Kanagawa Kenmin Hall Bleu | Hervé Saint-Hélier

Kanagawa Kenmin Hall Bleu 1999 | Photograph 66 x 44.4 inches

Discover the biography and all work of the artist

INTERVIEW | Dominique Dall'Acqua, Human resources

Carmignac Gestion, Paris

What effect does it have on you to work in a place where there is a lot of art on the walls?

DD : There were lots of canvases and photographs here when I arrived six years ago, and new work is regularly being added to the collection. I find that very stimulating. Having direct access to the art is significant. In a museum, the work is often protected. Here they form part of our daily lives. I also like the fact that there is work from the 20th and 21st century on display in an 18th century setting. The contrast is striking and the gilding accentuates the contemporary work.

Of the work here, you would like to talk to us about the piece by the photographer Hervé Saint-Hélier, Kanagawa Kenmin Hall Bleu, 1999. What does it conjure up for you ?

DD : Firstly, it's necessary to say that this is an image of a waiting room in a Palais des Congrès in Japan. I looked it up and discovered that it is a well-known centre. What first struck me were the bluish colours that are dominant. The room is vast and three people are sitting on the bench in the centre. They're not looking at each other. You get the impression that there is no communication at all between them. The young woman is holding a mobile phone in her hand as if it was the only way to make contact with the outside world. There is also a television that is switched on. And then, there is this blue colour enveloping everything like a cocoon, and lights in the ceiling that shine like stars. I find it a very warm image : for me, there is no sense of coldness or anxiety. These three people, rather lost in the huge space, look like they were in need of a moment's peace, and are resting and letting time go by before heading back into the crowd.

Were you interested in contemporary art before working every day in this environment ?

DD : I began to find out about contemporary art in 2004, for business reasons, as an investment. For example, I had an opportunity to travel in India and became interested in certain emerging artists. I also support the painter Massimo Gurnari, a pop artist. We have become friends despite having very different lifestyles. I particularly love painting, and he paints tattoos and pin-ups from the 1960s, like another artist whose canvases I buy, Laura Giardino. I love having these paintings at home and discussing them with my friends.

Do you think that your job as Human Resources Manager gives you a particular perspective on this photograph ?

DD : On the face of it, I would say no, but ultimately it must play a part. The essential thing for me is the attitude of these three people and the relationship between them. I wonder about the human relationships, and why they don't talk to each other. Has there been some sort of argument ?...But like I said, it doesn't have a negative interpretation for me.

Do you see a relationship between contemporary art, in all its forms of expression and experimentation, and your profession ?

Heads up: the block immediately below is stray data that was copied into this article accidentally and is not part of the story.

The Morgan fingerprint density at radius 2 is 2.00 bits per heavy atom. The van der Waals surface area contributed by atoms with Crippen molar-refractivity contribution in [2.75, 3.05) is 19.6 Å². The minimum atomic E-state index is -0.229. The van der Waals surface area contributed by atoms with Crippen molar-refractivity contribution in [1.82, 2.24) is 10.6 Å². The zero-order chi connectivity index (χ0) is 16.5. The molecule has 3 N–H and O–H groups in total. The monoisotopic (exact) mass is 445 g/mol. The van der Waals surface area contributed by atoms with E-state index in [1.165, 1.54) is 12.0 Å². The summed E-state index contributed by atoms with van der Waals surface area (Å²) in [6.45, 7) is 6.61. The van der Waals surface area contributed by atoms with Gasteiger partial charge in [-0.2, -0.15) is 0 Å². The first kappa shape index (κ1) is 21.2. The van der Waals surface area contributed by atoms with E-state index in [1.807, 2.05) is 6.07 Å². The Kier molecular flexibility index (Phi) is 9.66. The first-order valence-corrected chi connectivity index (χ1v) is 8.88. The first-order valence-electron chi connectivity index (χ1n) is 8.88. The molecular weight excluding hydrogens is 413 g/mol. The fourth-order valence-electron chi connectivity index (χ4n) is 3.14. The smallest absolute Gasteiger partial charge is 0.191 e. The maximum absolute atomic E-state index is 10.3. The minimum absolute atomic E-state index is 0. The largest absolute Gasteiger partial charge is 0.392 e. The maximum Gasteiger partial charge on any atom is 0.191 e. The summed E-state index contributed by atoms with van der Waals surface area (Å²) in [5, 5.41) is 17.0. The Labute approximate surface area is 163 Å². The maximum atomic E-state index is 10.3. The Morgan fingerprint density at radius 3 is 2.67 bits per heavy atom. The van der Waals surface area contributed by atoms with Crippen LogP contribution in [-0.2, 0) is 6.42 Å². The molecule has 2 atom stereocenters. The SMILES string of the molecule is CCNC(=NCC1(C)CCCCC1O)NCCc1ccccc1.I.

DD : I think there is in some distant kind of way. My profession is based on the law and rules that must be followed, whereas Hervé Saint-Hélier works in a world where creativity and imagination are key. I have studied his work and I have seen lots of other photos where the sky, space and luminous colours dominate. But working in human resources doesn't prevent you from appreciating art !

Do the many works of art on permanent display at Carmignac Gestion give rise to discussions between colleagues ?

DD : Yes, with certain people. Every time a new piece arrives at the company, Monsieur Carmignac invites us to come and have a look at it, and that can prompt discussions amongst us. Also, it may be possible to ask for the work to be hung in our office, as Monsieur Carmignac is keen that the art circulates. And it is always enjoyable when people come for interview, as they are usually entranced by what they see. You realise then how privileged we are.

Of the work you're surrounded by, which are the pieces that you prefer ?

DD : I love the painting by Calder. I think it is wonderful. It is painted in black and white and has a great energy. I am always in awe when I stand in front of it. I love its luminosity and its style full of curves. I wouldn't mind having it in my office ! Are you artistic ? DD : I studied Fine Art, and although I didn't carry on with it, I have always been interested in all kinds of art. I often go to exhibitions. I also like to go the cinema and the theatre. I have spent a lot of time dancing, but I have to say that since I started working, I have a lot less time...

What do you expect from a work of art ?

DD : Above all, I expect to be entranced, as I tend to follow my heart. If I go to see an exhibition of an artist I like, I will stop in front of a canvas. I don't know what it is that attracts me to this canvas, perhaps the colours, the form, the materials...but it is the gut instinct that counts...

Are you interested in the value of the artists on show here ?

DD : I was when I was in charge of insurance, and in truth it was a surprise. The art market had shot up and certain canvases became phenomenally valuable !...

And did you suddenly see them in a different light ?

DD : No, as they were paintings that I already appreciated ; and then, I don't think you appreciate a painting according to how much it is worth.

Interview by Elisabeth COUTURIER